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Snow Fleas

Have you heard of snow fleas? When I first heard of them, I thought I was being set up for a joke. But they are for real! Snow fleas are small, about a tenth of an inch long. And because they are small and dull colored, they are seldom observed even though they are active over much of the year. But it is around this time of year that they are perhaps the easiest to spot.

Snow fleas spend most of their time in the leaf litter, such as in the woods, feeding on decaying plant material, fungi, and such. On warmer days during late winter and early spring, they may come up through the snow and congregate on the surface. I have found a good place to look for them is on the snow around the base of some trees, in the spring when the snow is rather wet. Initially the snow may appear to be a little dirty, maybe due to some blown dirt, ash, or other material. But if you watch more closely for a bit, those tiny black flecks sprinkled around on the snow may move! Some may just seem to disappear! And if you slowly wave your hand across the snow, you may notice even more movement. Those are snow fleas!

Most of the snow fleas I see look dark gray or perhaps black, almost like small bits of ash. They are harmless. They do not bite, sting, or suck your blood. And they are not real fleas. Snow fleas belong to a group of arthropods called springtails. As the name implies, springtails move around by a rather unusual mechanism. They have two prongs toward their rear end that bend around and underneath the abdomen where they are held in place by two small hook-like structures. When they open their hooks, the prongs spring out, causing the snow flea to “spring” up through the air. Snow fleas have been classified as insects, but more recently it appears they are in the process of being removed from Class Insecta and placed in a new Class (Entognatha).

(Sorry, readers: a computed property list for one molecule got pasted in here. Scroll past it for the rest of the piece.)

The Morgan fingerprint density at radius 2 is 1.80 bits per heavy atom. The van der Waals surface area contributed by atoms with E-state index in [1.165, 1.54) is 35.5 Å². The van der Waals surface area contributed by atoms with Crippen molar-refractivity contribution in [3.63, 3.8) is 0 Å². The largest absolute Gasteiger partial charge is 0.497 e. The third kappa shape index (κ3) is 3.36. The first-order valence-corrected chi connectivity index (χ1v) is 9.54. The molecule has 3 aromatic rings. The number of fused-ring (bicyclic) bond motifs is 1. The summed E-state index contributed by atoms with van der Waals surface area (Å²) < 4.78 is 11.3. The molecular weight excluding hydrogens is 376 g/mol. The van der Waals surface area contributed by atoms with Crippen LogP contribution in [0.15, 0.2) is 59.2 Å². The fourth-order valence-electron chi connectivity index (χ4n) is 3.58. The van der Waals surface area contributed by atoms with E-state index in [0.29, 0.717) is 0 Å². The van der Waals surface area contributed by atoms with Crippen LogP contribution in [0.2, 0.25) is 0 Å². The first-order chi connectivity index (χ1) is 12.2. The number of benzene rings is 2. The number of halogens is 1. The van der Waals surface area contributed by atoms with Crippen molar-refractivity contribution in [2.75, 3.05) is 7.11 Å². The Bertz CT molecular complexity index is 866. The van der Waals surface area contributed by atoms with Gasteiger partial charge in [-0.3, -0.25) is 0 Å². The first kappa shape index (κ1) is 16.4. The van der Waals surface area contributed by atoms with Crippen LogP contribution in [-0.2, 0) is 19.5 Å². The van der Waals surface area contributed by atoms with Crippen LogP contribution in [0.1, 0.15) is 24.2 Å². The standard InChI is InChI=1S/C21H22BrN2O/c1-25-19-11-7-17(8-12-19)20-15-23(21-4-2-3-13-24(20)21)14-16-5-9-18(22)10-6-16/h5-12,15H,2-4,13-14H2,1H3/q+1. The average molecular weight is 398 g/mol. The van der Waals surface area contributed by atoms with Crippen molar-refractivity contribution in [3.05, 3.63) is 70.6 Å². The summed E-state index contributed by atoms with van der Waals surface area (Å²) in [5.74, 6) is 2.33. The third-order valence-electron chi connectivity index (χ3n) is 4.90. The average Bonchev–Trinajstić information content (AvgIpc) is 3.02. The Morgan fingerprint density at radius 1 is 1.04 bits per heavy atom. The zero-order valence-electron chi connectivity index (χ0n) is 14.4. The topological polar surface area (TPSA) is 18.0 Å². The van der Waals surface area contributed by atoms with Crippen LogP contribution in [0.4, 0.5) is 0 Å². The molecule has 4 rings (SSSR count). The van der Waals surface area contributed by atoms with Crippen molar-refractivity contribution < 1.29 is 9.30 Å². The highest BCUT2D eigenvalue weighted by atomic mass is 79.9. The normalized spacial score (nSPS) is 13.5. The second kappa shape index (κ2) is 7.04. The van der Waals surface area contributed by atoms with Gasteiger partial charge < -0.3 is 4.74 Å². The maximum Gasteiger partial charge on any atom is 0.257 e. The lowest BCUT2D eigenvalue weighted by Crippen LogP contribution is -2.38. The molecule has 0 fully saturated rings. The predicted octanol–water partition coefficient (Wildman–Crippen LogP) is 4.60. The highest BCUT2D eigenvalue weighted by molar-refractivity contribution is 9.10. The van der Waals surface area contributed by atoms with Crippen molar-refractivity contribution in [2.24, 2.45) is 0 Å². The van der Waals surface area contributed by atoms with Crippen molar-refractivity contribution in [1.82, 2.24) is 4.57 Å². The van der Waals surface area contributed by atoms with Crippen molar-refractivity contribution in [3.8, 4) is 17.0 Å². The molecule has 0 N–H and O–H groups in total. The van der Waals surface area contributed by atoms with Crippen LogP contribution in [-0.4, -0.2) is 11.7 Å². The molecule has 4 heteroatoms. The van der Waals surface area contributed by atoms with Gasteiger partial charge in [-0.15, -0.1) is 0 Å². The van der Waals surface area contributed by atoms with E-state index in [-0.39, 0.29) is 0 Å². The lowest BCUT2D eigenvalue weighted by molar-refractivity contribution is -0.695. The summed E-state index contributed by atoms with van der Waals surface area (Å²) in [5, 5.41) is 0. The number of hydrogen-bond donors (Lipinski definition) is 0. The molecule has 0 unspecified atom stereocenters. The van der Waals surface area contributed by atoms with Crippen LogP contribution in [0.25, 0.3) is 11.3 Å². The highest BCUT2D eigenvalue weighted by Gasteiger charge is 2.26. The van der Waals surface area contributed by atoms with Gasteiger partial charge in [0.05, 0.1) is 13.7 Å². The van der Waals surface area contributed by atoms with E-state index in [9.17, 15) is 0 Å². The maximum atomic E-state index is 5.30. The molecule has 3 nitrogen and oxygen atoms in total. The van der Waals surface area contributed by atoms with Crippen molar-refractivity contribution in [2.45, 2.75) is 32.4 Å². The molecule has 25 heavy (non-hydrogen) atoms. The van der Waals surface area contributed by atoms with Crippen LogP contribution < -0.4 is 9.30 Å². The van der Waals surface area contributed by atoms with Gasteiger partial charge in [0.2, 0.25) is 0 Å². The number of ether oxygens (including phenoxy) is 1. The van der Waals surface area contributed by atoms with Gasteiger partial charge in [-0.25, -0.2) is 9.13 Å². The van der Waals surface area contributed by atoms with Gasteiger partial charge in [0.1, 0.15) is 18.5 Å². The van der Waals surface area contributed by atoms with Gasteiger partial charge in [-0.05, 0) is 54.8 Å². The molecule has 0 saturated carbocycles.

So, if you have some time in the near future on a nice warm day when the snow is melting, make a point to go for a walk in the woods or around some trees and see if you can find some snow fleas! And if you can find them, I think you will enjoy it. And they will likely provide you with some good entertainment. Plus, you may also be able to create some good entertainment with a few unsuspecting friends or relatives.

More Information on Snow Fleas and Springtails

Chuck Lura has a broad knowledge of "Natural North Dakota"and loves sharing that knowledge with others. Since 2005, Chuck has written a weekly column, “Naturalist at Large,” for the Lake Metigoshe Mirror, and his “The Naturalist” columns appear in several other weekly North Dakota newspapers.
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